Trump meets with Turkish President Erdogan as thorny issues stress relationship


U.S. President Donald Trump on Wednesday lauded his relationship with Turkish President Recep Tayyip Erdogan as the leaders started a meeting to overcome mounting differences between the two NATO allies ranging from Syria policy to Turkey’s purchase of a Russian missile defence system.

Trump’s warm welcome of the Turkish president comes amid anger in the U.S. Congress about Turkey’s Oct. 9 offensive into Syria to drive out a Kurdish militia, Washington’s main partner in the fight against Islamic State.

“We’ve been friends for a long time, almost from Day 1. We understand each others’ country. We understand where we are coming from,” Trump told Erdogan as they sat next to each other in the Oval Office. “They’re highly respected in their country and in the region,” Trump said of Erdogan and his wife Emine.

In front of the White House, protesters denounced Erdogan’s visit and urged Trump to protect Kurds threatened by Turkey’s incursion in Syria. One sign read, “America Stand With Your Kurdish Allies.”

Kurdish and U.S. flags are flown during a pro-Kurdish rally protesting Erdogan’s visit outside the White House on Wednesday. (James Lawler Duggan/Reuters)

Trump also said they will be discussing Turkey’s purchase of a Russian S-400 missile defence system. Trump also added that the two sides would talk about a potential $100-billion trade deal.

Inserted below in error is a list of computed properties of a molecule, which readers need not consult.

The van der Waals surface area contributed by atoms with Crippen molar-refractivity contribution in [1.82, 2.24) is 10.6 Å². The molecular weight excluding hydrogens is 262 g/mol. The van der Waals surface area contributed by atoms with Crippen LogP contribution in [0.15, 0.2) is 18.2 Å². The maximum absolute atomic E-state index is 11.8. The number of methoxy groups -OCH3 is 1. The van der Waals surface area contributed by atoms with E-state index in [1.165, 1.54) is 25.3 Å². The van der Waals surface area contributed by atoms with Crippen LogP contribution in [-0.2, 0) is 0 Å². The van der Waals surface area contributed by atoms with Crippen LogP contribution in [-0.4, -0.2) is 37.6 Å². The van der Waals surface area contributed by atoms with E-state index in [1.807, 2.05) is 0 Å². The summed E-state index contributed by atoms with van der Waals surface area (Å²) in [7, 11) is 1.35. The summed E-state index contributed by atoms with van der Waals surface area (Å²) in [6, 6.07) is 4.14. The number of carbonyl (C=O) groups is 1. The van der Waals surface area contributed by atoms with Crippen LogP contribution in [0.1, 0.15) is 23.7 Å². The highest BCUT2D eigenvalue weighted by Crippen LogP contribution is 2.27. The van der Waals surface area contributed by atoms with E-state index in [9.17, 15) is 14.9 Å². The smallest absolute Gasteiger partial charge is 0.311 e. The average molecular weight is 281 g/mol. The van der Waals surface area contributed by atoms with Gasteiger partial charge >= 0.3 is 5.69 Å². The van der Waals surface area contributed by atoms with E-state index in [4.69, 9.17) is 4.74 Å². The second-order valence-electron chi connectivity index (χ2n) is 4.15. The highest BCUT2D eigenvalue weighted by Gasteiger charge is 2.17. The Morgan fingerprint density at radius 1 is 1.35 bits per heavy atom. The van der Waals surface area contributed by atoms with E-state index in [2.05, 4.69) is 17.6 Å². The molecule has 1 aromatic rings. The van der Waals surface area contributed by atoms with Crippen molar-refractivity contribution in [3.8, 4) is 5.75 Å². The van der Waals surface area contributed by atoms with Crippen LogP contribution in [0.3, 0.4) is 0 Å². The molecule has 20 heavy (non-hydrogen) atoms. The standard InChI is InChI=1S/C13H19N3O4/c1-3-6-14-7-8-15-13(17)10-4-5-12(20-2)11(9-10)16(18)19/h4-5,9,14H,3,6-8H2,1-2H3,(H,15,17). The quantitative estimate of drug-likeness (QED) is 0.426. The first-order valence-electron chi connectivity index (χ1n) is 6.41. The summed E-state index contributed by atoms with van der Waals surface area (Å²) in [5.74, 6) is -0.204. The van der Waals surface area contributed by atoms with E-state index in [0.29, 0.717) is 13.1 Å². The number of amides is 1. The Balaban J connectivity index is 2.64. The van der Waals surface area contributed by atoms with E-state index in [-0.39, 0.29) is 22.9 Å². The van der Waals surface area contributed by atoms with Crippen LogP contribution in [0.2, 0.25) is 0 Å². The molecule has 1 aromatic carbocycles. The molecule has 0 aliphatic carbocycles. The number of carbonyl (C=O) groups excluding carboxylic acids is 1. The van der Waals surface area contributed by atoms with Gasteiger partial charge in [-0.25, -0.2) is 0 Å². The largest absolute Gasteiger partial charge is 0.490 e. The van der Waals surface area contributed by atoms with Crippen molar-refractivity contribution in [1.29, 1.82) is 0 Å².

“We’re also talking about the trade deal…. Frankly, we’re going to be expanding our trade relationship very significantly,” Trump said.

Despite his warm welcome, the two NATO allies have been at loggerheads for months now and their ties hit a new crisis point last month over Syria, after Erdogan began a cross-border incursion against America’s Kurdish allies and upended the U.S. presence there. The United States has also been livid over Turkey’s purchase of Russian missile defence systems.

Turkey shrugged off threats of U.S. sanctions and began receiving its first S-400 deliveries in July. In response, Washington removed Turkey from the F-35 fighter jet program, in which Turkey was a manufacturer and buyer. But so far, the U.S. has not imposed any sanctions.

Turkey’s S-400 purchase infuriated the U.S. Congress. The House of Representatives last month passed a sanctions package to punish Turkey over its Syria operation while key members of the Senate, such as Trump ally Republican Lindsey Graham, have vowed to advance it if Turkey endangers Kurds.

The House also voted last month in favour of a non-binding resolution recognizing the killings of 1.5 million Armenians a century ago as a genocide, a symbolic but historic vote denounced by Turkey.

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